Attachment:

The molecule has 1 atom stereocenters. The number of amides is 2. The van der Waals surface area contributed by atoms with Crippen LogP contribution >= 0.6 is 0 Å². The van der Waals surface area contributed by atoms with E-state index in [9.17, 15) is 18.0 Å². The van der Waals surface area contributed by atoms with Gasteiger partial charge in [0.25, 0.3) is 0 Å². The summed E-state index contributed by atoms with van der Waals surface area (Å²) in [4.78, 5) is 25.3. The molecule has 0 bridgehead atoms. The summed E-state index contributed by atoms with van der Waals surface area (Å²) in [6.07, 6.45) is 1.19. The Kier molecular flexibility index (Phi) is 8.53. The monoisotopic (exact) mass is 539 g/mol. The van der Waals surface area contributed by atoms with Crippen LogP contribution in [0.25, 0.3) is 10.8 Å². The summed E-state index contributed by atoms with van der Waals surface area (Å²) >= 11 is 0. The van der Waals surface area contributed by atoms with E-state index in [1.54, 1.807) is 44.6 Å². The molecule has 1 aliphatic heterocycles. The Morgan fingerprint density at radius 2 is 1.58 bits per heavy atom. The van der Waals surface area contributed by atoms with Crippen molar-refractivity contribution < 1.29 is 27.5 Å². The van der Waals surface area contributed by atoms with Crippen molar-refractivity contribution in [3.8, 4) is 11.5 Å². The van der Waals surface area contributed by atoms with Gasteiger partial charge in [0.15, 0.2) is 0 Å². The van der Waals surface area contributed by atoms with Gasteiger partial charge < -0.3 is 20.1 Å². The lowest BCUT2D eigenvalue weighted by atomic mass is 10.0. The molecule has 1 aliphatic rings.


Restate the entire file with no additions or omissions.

The molecule has 1 atom stereocenters. The number of amides is 2. The van der Waals surface area contributed by atoms with Crippen LogP contribution >= 0.6 is 0 Å². The van der Waals surface area contributed by atoms with E-state index in [9.17, 15) is 18.0 Å². The van der Waals surface area contributed by atoms with Gasteiger partial charge in [0.25, 0.3) is 0 Å². The summed E-state index contributed by atoms with van der Waals surface area (Å²) in [4.78, 5) is 25.3. The molecule has 0 bridgehead atoms. The summed E-state index contributed by atoms with van der Waals surface area (Å²) in [6.07, 6.45) is 1.19. The Kier molecular flexibility index (Phi) is 8.53. The monoisotopic (exact) mass is 539 g/mol. The van der Waals surface area contributed by atoms with Crippen LogP contribution in [0.25, 0.3) is 10.8 Å². The summed E-state index contributed by atoms with van der Waals surface area (Å²) >= 11 is 0. The van der Waals surface area contributed by atoms with E-state index in [1.54, 1.807) is 44.6 Å². The molecule has 1 aliphatic heterocycles. The Morgan fingerprint density at radius 2 is 1.58 bits per heavy atom. The van der Waals surface area contributed by atoms with Crippen molar-refractivity contribution < 1.29 is 27.5 Å². The van der Waals surface area contributed by atoms with Crippen molar-refractivity contribution in [3.8, 4) is 11.5 Å². The van der Waals surface area contributed by atoms with Gasteiger partial charge in [0.15, 0.2) is 0 Å². The van der Waals surface area contributed by atoms with Gasteiger partial charge < -0.3 is 20.1 Å². The lowest BCUT2D eigenvalue weighted by atomic mass is 10.0. The molecule has 1 aliphatic rings.